As fashion continues to cultivate ideals based on currents in our social climate, comfort is important to this continuing evolution. Although fashion is on pause, the building blocks for the stay-at-home wardrobe are endless.

It certainly hasn’t always been that way. Deirdre Clemente, who writes and teaches about the meaning of clothing at the University of Nevada, Las Vegas, noted how for centuries fashion was about being uncomfortable and about body distortion. The shift to more comfortable, less restrictive and body-baring options was partially sparked by the introduction of women’s sports in colleges, the bicycling craze of the Twenties (which allowed for shorts) and the acceptance of women wearing short skirts and no pantyhose in the Sixties, among other factors. Another major factor in the comfort-is-king trend was due to the rise of synthetic fibers, which changed how people fit in their clothes and offered them easy care options, Clemente said. “Not only do we want comfortable clothes, but we want comfortable clothes that don’t require a lot of energy.

“We’ve come to expect clothing to be comfortable in a way that other generations haven’t, because clothes are so individualized and personalized,” Clemente said. “Why should you feel uncomfortable in them as opposed to let’s say 1955, when you have to go out to pick some things up from a store, grab your kid from school and run an errand, and you have to be publicly presentable.”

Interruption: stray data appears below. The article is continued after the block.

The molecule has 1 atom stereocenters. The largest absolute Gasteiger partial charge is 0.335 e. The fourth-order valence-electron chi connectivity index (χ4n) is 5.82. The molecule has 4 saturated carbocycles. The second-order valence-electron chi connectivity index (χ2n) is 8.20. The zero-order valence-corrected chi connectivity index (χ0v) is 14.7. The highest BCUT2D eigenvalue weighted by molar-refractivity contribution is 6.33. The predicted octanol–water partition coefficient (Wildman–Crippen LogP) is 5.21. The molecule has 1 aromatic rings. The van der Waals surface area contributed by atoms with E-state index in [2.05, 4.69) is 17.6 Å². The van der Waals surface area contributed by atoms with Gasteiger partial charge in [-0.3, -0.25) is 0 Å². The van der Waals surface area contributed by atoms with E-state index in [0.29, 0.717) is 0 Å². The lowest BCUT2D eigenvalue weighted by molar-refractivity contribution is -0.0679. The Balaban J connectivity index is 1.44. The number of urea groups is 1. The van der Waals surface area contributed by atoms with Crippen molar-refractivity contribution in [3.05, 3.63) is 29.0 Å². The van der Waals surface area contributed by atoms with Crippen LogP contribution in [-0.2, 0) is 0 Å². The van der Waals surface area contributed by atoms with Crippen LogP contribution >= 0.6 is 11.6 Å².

The changing standard of what is appropriate to wear in public (not that that is currently a pressing concern for many stay-at-homers) is another factor. That shifted partially due to America’s car culture and people being heavier, she said. Many consider the ultra-relaxed looks that they have taken to during the COVID-19 lockdown to be more of a contemporary trend. But a further look back shows the decades long trend, Clemente said.

“I have educated fashion writers say to me, ‘Well, in the Sixties when everybody started dressing down…’I’m like, ‘Um, that’s been going on since the Twenties,’” she said. “There’s this idea that people don’t look back at things. The changing standard of what is comfortable is distracting. What will be comfortable for my kids certainly will be far from the world of what would be comfortable for my mom.”

As for how the current dressed-down trends may alter future ones, Clemente said they could “kill off the last vestiges of formality” that lawyers, hotel managers and some other professionals must adhere to. On a broader scale, she said, “I am sure 150,000 percent that this pandemic will fundamentally change the way Americans dress.”